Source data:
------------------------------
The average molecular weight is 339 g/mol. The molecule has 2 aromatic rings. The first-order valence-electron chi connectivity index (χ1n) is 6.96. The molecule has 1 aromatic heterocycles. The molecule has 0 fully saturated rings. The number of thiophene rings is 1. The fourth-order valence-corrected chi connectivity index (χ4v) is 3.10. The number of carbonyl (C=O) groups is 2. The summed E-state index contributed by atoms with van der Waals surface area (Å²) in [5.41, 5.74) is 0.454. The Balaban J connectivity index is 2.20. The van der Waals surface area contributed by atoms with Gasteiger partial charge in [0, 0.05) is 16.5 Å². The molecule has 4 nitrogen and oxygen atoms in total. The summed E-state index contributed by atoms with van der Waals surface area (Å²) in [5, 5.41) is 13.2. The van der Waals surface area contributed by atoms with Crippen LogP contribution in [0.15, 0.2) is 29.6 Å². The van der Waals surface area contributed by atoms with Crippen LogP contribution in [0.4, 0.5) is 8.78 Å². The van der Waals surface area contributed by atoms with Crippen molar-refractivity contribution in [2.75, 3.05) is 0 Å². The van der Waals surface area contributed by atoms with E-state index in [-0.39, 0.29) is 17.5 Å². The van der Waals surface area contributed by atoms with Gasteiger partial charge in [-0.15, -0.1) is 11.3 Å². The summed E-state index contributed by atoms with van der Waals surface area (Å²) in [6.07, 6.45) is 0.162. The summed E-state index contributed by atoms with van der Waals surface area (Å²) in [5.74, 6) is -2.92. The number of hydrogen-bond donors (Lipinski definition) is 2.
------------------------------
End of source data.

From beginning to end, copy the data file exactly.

The average molecular weight is 339 g/mol. The molecule has 2 aromatic rings. The first-order valence-electron chi connectivity index (χ1n) is 6.96. The molecule has 1 aromatic heterocycles. The molecule has 0 fully saturated rings. The number of thiophene rings is 1. The fourth-order valence-corrected chi connectivity index (χ4v) is 3.10. The number of carbonyl (C=O) groups is 2. The summed E-state index contributed by atoms with van der Waals surface area (Å²) in [5.41, 5.74) is 0.454. The Balaban J connectivity index is 2.20. The van der Waals surface area contributed by atoms with Gasteiger partial charge in [0, 0.05) is 16.5 Å². The molecule has 4 nitrogen and oxygen atoms in total. The summed E-state index contributed by atoms with van der Waals surface area (Å²) in [5, 5.41) is 13.2. The van der Waals surface area contributed by atoms with Crippen LogP contribution in [0.15, 0.2) is 29.6 Å². The van der Waals surface area contributed by atoms with Crippen LogP contribution in [0.4, 0.5) is 8.78 Å². The van der Waals surface area contributed by atoms with Crippen molar-refractivity contribution in [2.75, 3.05) is 0 Å². The van der Waals surface area contributed by atoms with E-state index in [-0.39, 0.29) is 17.5 Å². The van der Waals surface area contributed by atoms with Gasteiger partial charge in [-0.15, -0.1) is 11.3 Å². The summed E-state index contributed by atoms with van der Waals surface area (Å²) in [6.07, 6.45) is 0.162. The summed E-state index contributed by atoms with van der Waals surface area (Å²) in [5.74, 6) is -2.92. The number of hydrogen-bond donors (Lipinski definition) is 2.